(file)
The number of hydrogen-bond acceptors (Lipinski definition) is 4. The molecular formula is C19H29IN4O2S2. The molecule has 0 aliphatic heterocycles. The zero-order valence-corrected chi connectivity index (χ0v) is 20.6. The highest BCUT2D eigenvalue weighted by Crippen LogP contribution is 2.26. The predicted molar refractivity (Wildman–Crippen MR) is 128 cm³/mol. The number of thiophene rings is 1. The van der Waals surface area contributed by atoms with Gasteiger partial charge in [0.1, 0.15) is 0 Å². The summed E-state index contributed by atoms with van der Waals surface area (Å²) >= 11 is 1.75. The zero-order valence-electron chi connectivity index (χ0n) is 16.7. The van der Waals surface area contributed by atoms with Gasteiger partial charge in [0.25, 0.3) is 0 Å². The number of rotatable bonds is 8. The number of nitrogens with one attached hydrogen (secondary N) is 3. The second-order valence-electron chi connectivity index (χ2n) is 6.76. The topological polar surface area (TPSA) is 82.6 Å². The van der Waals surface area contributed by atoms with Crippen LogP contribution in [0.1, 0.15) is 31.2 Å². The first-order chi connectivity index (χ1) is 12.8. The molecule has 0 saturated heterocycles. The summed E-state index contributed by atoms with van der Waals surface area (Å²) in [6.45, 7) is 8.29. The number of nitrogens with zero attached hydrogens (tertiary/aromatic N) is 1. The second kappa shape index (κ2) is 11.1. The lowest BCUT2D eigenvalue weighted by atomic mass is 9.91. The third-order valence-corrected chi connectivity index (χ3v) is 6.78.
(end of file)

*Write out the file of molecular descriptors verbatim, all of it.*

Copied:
The number of hydrogen-bond acceptors (Lipinski definition) is 4. The molecular formula is C19H29IN4O2S2. The molecule has 0 aliphatic heterocycles. The zero-order valence-corrected chi connectivity index (χ0v) is 20.6. The highest BCUT2D eigenvalue weighted by Crippen LogP contribution is 2.26. The predicted molar refractivity (Wildman–Crippen MR) is 128 cm³/mol. The number of thiophene rings is 1. The van der Waals surface area contributed by atoms with Gasteiger partial charge in [0.1, 0.15) is 0 Å². The summed E-state index contributed by atoms with van der Waals surface area (Å²) >= 11 is 1.75. The zero-order valence-electron chi connectivity index (χ0n) is 16.7. The van der Waals surface area contributed by atoms with Gasteiger partial charge in [0.25, 0.3) is 0 Å². The number of rotatable bonds is 8. The number of nitrogens with one attached hydrogen (secondary N) is 3. The second-order valence-electron chi connectivity index (χ2n) is 6.76. The topological polar surface area (TPSA) is 82.6 Å². The van der Waals surface area contributed by atoms with Crippen LogP contribution in [0.1, 0.15) is 31.2 Å². The first-order chi connectivity index (χ1) is 12.8. The molecule has 0 saturated heterocycles. The summed E-state index contributed by atoms with van der Waals surface area (Å²) in [6.45, 7) is 8.29. The number of nitrogens with zero attached hydrogens (tertiary/aromatic N) is 1. The second kappa shape index (κ2) is 11.1. The lowest BCUT2D eigenvalue weighted by atomic mass is 9.91. The third-order valence-corrected chi connectivity index (χ3v) is 6.78.